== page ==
Delete
  2. I completely agree with you Logan and thanks for the great comment. As you say, there must be a separation. The place for debate of this topic is at home with the students' parents. Otherwise, the floor must me given to any source of debatable theory including Satanism, Buddhism, Islamic and of course- Christian ways of thinking. The Republicans would be the last ones voting for it when put in those terms. Imagine a Muslim Q&A in the classroom? Tennesseans would take to the streets!

    ReplyDelete
  3. Just wondering why you went with XXXXVI instead of XLVI? was that intentional?

    ReplyDelete
  4. It was intentional... just to look more scrawled out. It crossed my mind to be formal but it looks a little more like the monkey wrote it with all the X's. Numbers, words, symbols evolve also I suppose.

    ReplyDelete
  5. Glad to know that there are still a few people residing in the great state of tennessee who value science and want to keep religion out of the public school classrooms.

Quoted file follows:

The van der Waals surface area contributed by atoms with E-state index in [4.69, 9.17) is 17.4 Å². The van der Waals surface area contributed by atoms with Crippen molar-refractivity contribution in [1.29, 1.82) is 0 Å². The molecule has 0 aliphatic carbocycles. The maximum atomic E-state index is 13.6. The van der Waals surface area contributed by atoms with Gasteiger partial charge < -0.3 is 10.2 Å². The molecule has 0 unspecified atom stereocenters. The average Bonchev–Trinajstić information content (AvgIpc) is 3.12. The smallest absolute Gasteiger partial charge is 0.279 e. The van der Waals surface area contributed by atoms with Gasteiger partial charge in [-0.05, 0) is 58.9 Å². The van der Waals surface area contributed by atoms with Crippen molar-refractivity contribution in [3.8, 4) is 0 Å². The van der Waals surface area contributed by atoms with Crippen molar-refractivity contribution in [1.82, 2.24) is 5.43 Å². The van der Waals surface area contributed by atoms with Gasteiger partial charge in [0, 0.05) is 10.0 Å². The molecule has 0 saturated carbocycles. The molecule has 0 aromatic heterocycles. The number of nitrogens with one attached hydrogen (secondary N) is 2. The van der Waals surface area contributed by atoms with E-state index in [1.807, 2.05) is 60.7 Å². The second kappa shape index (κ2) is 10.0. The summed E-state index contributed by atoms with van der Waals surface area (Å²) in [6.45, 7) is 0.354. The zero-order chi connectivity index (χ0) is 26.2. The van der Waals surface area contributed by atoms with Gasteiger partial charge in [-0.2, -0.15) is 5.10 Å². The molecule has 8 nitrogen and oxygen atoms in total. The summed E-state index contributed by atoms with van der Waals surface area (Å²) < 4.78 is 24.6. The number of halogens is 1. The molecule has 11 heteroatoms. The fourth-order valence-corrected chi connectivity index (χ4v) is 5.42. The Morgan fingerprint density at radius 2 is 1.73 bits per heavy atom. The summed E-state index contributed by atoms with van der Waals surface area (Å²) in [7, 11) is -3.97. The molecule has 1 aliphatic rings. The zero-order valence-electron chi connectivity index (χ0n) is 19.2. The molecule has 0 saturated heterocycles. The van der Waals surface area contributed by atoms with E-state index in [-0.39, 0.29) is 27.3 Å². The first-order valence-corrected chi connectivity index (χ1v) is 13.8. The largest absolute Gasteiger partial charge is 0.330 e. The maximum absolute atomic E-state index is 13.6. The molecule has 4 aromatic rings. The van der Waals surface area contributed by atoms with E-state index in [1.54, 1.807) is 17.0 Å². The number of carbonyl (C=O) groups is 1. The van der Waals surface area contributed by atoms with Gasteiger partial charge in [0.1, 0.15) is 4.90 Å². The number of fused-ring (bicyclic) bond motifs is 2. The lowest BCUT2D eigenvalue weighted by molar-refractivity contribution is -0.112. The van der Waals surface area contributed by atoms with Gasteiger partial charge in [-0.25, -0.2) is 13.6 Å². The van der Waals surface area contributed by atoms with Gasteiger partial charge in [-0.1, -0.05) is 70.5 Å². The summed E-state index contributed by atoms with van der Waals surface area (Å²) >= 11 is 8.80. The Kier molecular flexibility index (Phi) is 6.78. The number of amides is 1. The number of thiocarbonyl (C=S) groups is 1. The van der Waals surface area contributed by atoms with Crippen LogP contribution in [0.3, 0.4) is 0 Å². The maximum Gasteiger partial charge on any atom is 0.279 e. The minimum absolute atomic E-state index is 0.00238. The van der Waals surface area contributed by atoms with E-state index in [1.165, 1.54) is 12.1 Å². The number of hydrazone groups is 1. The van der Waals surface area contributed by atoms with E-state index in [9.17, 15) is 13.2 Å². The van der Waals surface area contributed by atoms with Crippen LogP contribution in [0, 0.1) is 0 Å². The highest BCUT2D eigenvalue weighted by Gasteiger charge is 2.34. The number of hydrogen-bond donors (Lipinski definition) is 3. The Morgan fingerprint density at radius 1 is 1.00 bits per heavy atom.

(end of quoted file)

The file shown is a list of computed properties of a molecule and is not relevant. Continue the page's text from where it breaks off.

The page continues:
ReplyDelete
  6. Like Bill Hicks said Tim, some of us are just glad to have our thumbs! I do value science above zealotry any day.

    ReplyDelete
  7. AnonymousJune 24, 2012

    I'm thinking but not believing.

    ReplyDelete
  8. The American Taliban have been growing in strength for decades; I've followed some of the TV evangelists, first with an eerie fascination, then later with deepening fear. These Christian evangelicals are clearly partisan, political spokespeople for an increasingly ignorant segment of the voting population which discards the learning achieved over the last few thousand years by the inquisitive nature of the human mind.

    This anti-reason, expertise, intelligence, education, science and the scientific method, etc., are the ingredients of the new Keystone upon which the entryway Arch into the modern Republican and tea party horror house of ideological quackery fragily rests. Faith based politics is no substitute for a intelligent, substantive understanding of any issue.